As an aside, I don’t really care if China is the largest or second largest. It’s up there and its responsibility, to me, ought to be commensurate with its expectations of continued survival and development in a resource-limited world. The people that really matter in this discussion already know how significant or insignificant it is being the “largest energy consumer” country. They know the per capita figures and yadda yadda yadda. DeWang knows this too, but he, like the Chinese government, do also care how the average person in the world interprets this news.
Because, quite unfortunately, there really are a lot of idiots out there who don’t immediately progress to the next level of thought and realize that China probably uses a lot of energy because its quite a large and populous country with certain understandable goals to achieve. These people, again unfortunately, influence others and people in aggregate influence governments. It’s politics. DeWang argues that the omission of a comparison of per capita energy consumption figures between the United States and China may contribute to a growing “Red Scare”2 in the United States:
I disagree the per capita angle is ancillary. The main narrative in the U.S. is that the rise in Chinese energy consumption means a lowered consumption by Americans. The predominant “view” in the U.S. of that news is as a threat. So, the question of fairness is out the window. That way of reporting (via omission) predisposes Americans into a more unfair (or belligerent) stance with the almighty U.S. military.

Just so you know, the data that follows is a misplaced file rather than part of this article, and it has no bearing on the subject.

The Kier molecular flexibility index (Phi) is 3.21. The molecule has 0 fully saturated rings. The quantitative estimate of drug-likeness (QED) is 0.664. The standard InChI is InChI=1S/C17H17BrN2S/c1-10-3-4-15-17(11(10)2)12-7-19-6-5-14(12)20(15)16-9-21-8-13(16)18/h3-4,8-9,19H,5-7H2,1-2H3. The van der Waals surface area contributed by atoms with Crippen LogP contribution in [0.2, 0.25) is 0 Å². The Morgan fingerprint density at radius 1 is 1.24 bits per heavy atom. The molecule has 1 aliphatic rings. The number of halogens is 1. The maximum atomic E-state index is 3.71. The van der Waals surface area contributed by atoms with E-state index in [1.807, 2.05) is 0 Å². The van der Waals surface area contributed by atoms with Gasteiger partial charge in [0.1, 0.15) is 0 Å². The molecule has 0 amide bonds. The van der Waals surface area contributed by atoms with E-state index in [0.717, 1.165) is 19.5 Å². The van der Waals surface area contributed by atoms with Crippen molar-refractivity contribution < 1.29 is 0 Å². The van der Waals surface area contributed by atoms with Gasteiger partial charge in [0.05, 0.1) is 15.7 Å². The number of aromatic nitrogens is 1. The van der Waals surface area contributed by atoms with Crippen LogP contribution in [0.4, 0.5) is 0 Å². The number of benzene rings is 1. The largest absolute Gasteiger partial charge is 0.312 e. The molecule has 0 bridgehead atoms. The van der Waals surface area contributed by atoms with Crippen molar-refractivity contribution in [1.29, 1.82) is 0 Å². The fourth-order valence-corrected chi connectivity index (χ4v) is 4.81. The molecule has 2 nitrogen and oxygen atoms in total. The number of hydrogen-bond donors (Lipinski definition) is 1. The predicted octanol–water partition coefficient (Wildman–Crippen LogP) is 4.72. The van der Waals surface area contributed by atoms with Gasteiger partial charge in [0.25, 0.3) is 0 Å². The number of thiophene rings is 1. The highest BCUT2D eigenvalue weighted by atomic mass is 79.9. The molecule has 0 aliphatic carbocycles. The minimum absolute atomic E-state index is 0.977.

Now, DeWang isn’t being clinically crazy here about how certain news and issues relating to China are being packaged for the American masses. There certainly are people and organizations advancing anti-China alarmist narratives out there, just as there are anti-U.S. narratives in China. I can empathize with him on this.
However, I do think he is being unfair to Newsy here. There’s a difference between a report that says “China is a threat to us, look at how they’re consuming energy more than us” and one that says “China now consumes more energy than the United States”. It isn’t fair to project the first statement onto the second statement, nor is it fair to ask someone giving the second statement to change their statement to counter or balance against the first.
…which is what I can’t help but feel is what DeWang is after, and he’s too quick to ascribe some sort of conspiratorial guilt of “unfairness” if they didn’t do so.
I don’t know if I’ve misunderstood or misrepresented DeWang here. If anything, though, I do think this was a battle poorly chosen. There are better examples of Western media bias to argue and this Newsy video wasn’t really one of them.
What do you think?
Do you feel the Western media has made such a big deal about China surpassing the United States as the world’s largest energy consumer where enough people out there are being mislead into an alarmist reaction towards China that explicit media reminders of per capita stats would put everyone back in whatever place they should be?
- …instead of the surrounding comments they made quickly and ultimately in agreement with each other about the impossibility of objectivity in journalism overall. [↩]
- Or “Yellow Scare” if you prefer. [↩]